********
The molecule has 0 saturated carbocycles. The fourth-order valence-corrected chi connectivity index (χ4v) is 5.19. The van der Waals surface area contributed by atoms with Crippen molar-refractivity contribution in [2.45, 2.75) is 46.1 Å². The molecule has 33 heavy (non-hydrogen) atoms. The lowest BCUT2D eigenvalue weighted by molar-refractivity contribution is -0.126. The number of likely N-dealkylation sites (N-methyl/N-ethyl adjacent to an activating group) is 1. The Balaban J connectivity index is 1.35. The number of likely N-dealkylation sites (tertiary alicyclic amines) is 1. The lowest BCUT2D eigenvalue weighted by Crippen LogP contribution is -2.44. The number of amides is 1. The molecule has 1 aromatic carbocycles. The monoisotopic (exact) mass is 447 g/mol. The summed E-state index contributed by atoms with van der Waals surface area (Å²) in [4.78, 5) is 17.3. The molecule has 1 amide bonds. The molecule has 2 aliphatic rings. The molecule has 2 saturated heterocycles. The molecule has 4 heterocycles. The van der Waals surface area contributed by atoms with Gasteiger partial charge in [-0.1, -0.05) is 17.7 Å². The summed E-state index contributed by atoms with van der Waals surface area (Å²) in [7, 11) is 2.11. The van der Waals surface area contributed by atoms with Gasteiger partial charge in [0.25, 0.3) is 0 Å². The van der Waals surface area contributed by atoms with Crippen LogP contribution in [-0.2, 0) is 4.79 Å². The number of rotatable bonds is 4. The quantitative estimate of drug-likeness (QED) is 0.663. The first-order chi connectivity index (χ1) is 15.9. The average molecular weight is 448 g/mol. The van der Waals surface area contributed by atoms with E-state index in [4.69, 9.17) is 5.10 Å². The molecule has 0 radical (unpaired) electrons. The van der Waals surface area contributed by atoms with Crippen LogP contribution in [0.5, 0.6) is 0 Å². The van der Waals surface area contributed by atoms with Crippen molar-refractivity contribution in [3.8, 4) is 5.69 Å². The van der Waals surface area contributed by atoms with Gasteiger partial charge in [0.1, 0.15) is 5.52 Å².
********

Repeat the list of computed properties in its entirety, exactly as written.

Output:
The molecule has 0 saturated carbocycles. The fourth-order valence-corrected chi connectivity index (χ4v) is 5.19. The van der Waals surface area contributed by atoms with Crippen molar-refractivity contribution in [2.45, 2.75) is 46.1 Å². The molecule has 33 heavy (non-hydrogen) atoms. The lowest BCUT2D eigenvalue weighted by molar-refractivity contribution is -0.126. The number of likely N-dealkylation sites (N-methyl/N-ethyl adjacent to an activating group) is 1. The Balaban J connectivity index is 1.35. The number of likely N-dealkylation sites (tertiary alicyclic amines) is 1. The lowest BCUT2D eigenvalue weighted by Crippen LogP contribution is -2.44. The number of amides is 1. The molecule has 1 aromatic carbocycles. The monoisotopic (exact) mass is 447 g/mol. The summed E-state index contributed by atoms with van der Waals surface area (Å²) in [4.78, 5) is 17.3. The molecule has 1 amide bonds. The molecule has 2 aliphatic rings. The molecule has 2 saturated heterocycles. The molecule has 4 heterocycles. The van der Waals surface area contributed by atoms with Gasteiger partial charge in [-0.1, -0.05) is 17.7 Å². The summed E-state index contributed by atoms with van der Waals surface area (Å²) in [7, 11) is 2.11. The van der Waals surface area contributed by atoms with Gasteiger partial charge in [0.25, 0.3) is 0 Å². The van der Waals surface area contributed by atoms with Crippen LogP contribution in [-0.2, 0) is 4.79 Å². The number of rotatable bonds is 4. The quantitative estimate of drug-likeness (QED) is 0.663. The first-order chi connectivity index (χ1) is 15.9. The average molecular weight is 448 g/mol. The van der Waals surface area contributed by atoms with E-state index in [4.69, 9.17) is 5.10 Å². The molecule has 0 radical (unpaired) electrons. The van der Waals surface area contributed by atoms with Crippen LogP contribution in [0.5, 0.6) is 0 Å². The van der Waals surface area contributed by atoms with Crippen molar-refractivity contribution in [3.8, 4) is 5.69 Å². The van der Waals surface area contributed by atoms with Gasteiger partial charge in [0.1, 0.15) is 5.52 Å².